Until after I sold my first book, I thought the hardest part of the publishing process was writing and selling the book. Little did I know about all the hard work that came after the sale — revisions, galleys, new proposals and the promotion and publicity necessary to establish and advance a career as a writer.
Many aspiring authors don’t understand the entire process and in all fairness neither did I when I sold my first book. But I soon found out just what was involved in not only taking a book from sale to publication, but what was needed afterward to try and make that book a success.
For starters, the book that you sell to a publisher is oftentimes a diamond in the rough. It will take the editor’s skills to polish it and make it as bright and shiny as it can be on the shelf. After the sale, the editor will read your manuscript and generally offer up a number of revisions for you to undertake. The one rule I always tell writers about this phase – Don’t be a diva. Editors are there to help you make your product more marketable so listen to the comments they have to offer and work with them. There are some authors who think of their creation as being untouchable. That their vision is one not to be tampered with but the bottom line is, if a book doesn’t sell your vision will reach no one.
Having a successful book will also take the involvement of the art, sales and marketing departments to produce that final product and try to make it sell. The art department will work with your editor, executive editors and maybe even the publisher to decide on the look for your book cover. The marketing department may also have some input into the cover as well as the title. Another rule to remember – don’t get married to your title. Titles will often be changed to make the book more marketable. Finally, the book, cover and title may be discussed with the sales department to see if they envision any problems. For example, there are certain titles and covers which will not fly with some retailers, such as Walmart. Changes might be made to make sure your book will be bought by all of the important retailers.
It will also be up to the sales department to sell your book to distributors and retailers. During the process of selling the book, there may also be discussion of “coop” money. “Coop” money is the money paid by the publisher and/or agreed to by retailers in order to give your book prime placement in a store. For example, all those books that you see on the tables, end caps or face out as well as “dumps”. “Dumps” are those free-standing cardboard display boxes you see in stores. Not all books will receive “coop” dollars to help get them in premiere locations in a bookstore.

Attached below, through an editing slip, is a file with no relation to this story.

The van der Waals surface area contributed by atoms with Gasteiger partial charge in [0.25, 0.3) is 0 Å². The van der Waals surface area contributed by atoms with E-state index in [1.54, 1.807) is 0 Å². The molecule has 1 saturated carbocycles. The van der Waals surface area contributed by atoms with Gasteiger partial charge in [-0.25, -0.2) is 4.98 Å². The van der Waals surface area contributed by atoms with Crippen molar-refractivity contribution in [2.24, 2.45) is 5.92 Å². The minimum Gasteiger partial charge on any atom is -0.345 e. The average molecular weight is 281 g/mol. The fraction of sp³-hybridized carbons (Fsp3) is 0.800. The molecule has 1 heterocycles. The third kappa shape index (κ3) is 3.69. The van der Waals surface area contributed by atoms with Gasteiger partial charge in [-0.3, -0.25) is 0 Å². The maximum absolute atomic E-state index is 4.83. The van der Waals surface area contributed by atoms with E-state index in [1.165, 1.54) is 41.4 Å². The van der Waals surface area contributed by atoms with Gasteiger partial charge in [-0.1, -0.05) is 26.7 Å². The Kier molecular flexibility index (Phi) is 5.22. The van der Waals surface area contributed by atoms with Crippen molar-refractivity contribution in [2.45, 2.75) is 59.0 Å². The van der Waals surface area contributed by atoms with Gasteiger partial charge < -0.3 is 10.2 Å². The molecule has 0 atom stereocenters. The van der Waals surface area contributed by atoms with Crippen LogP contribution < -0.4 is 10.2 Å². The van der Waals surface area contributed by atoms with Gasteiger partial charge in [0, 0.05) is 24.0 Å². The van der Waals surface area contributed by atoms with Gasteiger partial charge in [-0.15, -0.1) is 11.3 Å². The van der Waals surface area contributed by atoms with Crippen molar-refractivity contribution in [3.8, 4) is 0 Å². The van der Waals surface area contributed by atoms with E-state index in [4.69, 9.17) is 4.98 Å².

During the process of selecting cover art, sales, etc., you will receive copyedits. The copyedits are additional changes being requested by your editor and/or a copyeditor. These changes may be just grammatical, but they could also involve revising plot issues, issues with the timing in the novel or even fact checking.
Once you review the copyedits and send them back, the book will move on in the next stage of production and you will eventually receive what is known as the “galley”. The galley is the proof copy of the book that will be printed. Your contract will provide that you are supposed to review the galley for any errors and return the pages with errors to your publisher.
Revisions, cover art, sales, galleys . . . So how long does that entire process take? In general, about a year from the time you first deliver your full manuscript to when your book will hit the shelves.
But I did leave out an important part of the process – promotion and publicity. Many many months before the book is released, you will need to decide what you will be doing to promote and publicize your book. In most cases, the bulk of the work will rest with the author since many publishers will not do promotion on behalf of an author. But before you embark on a promotion and publicity plan, make sure to coordinate with your publisher to see if they are doing anything and if so, what they are doing so that you do not duplicate efforts.
What are some things that you can do to promote? Ads in trade magazines, press releases, newsletters, contests, giveaways, conferences, sending out review copies, a website, blog, social media sites and video trailers are all ways in which you can promote and publicize your book. You should discuss all of these things with your agent (if you have one) and/or your publisher. You may also wish to engage the services of a private publicist to assist you with all of these items.
And while you’re doing all of the above, don’t forget one very important thing – always be preparing your next book and/or proposal. Publishers love writers who always have something ready because it’s important to have regular product on the shelves so that you can build a following and increase your book sales with each release. So, always be writing!
Thanks for having me visit and I wish you all the best of luck in your writing careers!